- Ancient Greek φῦκος (phŷkos, "seaweed"). (Wiktionary)
“See also "Fucus," in this volume, for method of preparing barilla and soda from sea-weeds.”
Resources of the Southern Fields and Forests, Medical, Economical, and Agricultural. Being also a Medical Botany of the Confederate States; with Practical Information on the Useful Properties of the Trees, Plants, and Shrubs
“That's salt marsh, so not much Fucus but many horseshoe crabs.”
“Fucus vesiculosus, a seaweed also known as bladderwrack, gets a " C " grade as a diet aid from Natural Standard Research Collaboration, a Cambridge, Mass., scientist-owned group that evaluates natural therapies .”
“Fucus Vesiculosus, or bladderwrack is a seaweed rich in iodine, which, if used in safe quantities, can prevent under-active thyroid in the same way iodized salt does.”
“Given the correct conditions vast algal mats can form on the under-surface of sea ice, including both microalgae and macroalgae such as sea-tangle (Fucus distichus), and their associated epiphytic organisms such as Pylaiella littoralis.”
“A healthy stand of rockweed (Fucus gardneri) growing on a boulder in Prince William Sound.”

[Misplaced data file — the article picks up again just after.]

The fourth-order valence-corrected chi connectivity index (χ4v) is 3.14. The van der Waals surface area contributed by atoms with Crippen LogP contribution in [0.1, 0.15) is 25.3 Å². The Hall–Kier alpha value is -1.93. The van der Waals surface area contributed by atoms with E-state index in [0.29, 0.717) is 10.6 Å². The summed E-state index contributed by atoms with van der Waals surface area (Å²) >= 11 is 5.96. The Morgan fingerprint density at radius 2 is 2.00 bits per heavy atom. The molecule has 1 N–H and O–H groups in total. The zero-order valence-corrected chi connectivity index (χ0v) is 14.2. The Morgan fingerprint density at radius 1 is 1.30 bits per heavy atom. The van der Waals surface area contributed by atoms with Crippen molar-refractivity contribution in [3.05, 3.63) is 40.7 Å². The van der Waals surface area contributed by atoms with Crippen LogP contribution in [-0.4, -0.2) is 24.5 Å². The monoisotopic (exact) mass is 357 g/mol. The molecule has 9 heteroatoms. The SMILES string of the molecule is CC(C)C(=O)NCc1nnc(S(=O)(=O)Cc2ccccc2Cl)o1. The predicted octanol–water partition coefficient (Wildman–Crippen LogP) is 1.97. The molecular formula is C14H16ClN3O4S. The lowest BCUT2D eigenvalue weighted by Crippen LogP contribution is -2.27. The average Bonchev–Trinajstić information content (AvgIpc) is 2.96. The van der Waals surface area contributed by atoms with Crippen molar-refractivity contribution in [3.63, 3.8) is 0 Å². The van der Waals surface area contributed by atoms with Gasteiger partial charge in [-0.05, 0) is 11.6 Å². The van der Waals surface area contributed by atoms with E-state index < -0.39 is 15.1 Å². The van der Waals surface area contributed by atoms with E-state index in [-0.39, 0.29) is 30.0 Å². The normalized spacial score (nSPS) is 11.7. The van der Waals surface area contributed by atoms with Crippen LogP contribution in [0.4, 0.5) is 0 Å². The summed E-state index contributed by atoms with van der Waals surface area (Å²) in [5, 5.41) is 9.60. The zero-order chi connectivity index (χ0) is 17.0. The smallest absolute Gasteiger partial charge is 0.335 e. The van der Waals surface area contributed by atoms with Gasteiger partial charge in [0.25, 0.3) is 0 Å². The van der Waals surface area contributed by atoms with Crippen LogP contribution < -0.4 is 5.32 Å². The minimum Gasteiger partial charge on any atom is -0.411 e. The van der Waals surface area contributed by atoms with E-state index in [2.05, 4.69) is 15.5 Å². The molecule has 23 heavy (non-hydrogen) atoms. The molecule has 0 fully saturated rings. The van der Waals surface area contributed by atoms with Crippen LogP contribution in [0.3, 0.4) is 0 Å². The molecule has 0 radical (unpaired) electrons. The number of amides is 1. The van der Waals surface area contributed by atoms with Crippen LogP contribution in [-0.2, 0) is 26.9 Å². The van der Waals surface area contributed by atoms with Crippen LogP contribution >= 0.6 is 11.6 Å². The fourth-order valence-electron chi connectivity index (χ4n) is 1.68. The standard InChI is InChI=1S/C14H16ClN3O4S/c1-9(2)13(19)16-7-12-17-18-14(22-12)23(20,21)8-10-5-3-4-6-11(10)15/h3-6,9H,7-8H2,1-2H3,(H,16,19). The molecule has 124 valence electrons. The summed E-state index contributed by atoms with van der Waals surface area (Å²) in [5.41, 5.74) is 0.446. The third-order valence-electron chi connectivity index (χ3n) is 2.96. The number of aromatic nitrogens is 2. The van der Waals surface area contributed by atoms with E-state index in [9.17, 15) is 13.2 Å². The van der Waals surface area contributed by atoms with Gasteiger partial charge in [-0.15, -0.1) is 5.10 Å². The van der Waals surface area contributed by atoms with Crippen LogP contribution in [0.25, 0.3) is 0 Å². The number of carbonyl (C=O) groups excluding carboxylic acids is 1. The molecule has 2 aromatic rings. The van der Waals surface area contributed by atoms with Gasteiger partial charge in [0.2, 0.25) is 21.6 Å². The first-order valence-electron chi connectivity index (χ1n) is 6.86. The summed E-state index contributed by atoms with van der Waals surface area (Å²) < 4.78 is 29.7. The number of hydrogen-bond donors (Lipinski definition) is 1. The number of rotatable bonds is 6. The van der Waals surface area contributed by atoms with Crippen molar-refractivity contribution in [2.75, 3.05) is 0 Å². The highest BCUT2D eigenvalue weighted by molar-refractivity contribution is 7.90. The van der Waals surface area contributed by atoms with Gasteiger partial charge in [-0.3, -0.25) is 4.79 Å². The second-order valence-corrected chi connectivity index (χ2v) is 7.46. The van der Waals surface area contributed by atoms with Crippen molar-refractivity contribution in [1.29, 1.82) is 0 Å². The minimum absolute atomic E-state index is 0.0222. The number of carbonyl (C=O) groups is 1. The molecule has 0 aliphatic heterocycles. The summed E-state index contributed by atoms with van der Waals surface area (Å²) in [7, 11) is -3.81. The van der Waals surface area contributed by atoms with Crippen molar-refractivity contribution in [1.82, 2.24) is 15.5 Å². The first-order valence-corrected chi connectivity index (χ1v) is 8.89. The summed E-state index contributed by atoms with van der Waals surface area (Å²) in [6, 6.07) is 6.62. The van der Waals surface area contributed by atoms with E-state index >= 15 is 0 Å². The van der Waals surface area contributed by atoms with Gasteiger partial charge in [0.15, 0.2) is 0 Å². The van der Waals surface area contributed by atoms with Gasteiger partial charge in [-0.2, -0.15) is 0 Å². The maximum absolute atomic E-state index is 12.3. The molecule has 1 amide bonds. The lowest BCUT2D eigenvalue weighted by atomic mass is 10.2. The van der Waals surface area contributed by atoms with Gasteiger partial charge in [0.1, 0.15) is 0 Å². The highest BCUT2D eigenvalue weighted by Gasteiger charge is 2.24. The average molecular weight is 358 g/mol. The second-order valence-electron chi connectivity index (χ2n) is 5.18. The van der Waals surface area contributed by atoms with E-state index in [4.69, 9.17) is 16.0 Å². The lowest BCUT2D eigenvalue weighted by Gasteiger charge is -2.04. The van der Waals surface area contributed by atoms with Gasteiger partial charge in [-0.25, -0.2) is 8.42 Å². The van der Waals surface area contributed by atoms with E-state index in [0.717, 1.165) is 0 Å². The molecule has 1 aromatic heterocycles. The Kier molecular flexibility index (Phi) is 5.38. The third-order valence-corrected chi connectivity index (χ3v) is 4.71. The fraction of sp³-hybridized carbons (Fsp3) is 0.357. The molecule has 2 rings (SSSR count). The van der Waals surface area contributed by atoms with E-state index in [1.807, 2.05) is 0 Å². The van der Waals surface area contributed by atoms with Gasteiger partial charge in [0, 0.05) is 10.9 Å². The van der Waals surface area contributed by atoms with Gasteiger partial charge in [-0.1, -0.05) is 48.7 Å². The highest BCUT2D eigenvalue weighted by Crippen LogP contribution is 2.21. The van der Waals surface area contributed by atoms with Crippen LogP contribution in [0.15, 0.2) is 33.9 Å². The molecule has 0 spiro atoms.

“Those Fucus plants that subsequently settled on tests of Chthamalus dalli became dislodged during storms because of the structural instability of the attachment of this opportunistic barnacle.”
“Absence of structural algal canopy led to declines in associated invertebrates and inhibited recovery of Fucus itself, whose recruits avoid desiccation under the protective cover of the adult plants.”
“Dramatic initial loss of cover by the most important biogenic habitat provider, the rockweed Fucus gardneri, triggered a cascade of indirect impacts.”
“After apparent recovery of Fucus, previously oiled shores exhibited another mass rockweed mortality in 1994, a cyclic instability probably caused by simultaneous senility of a single-aged stand.”
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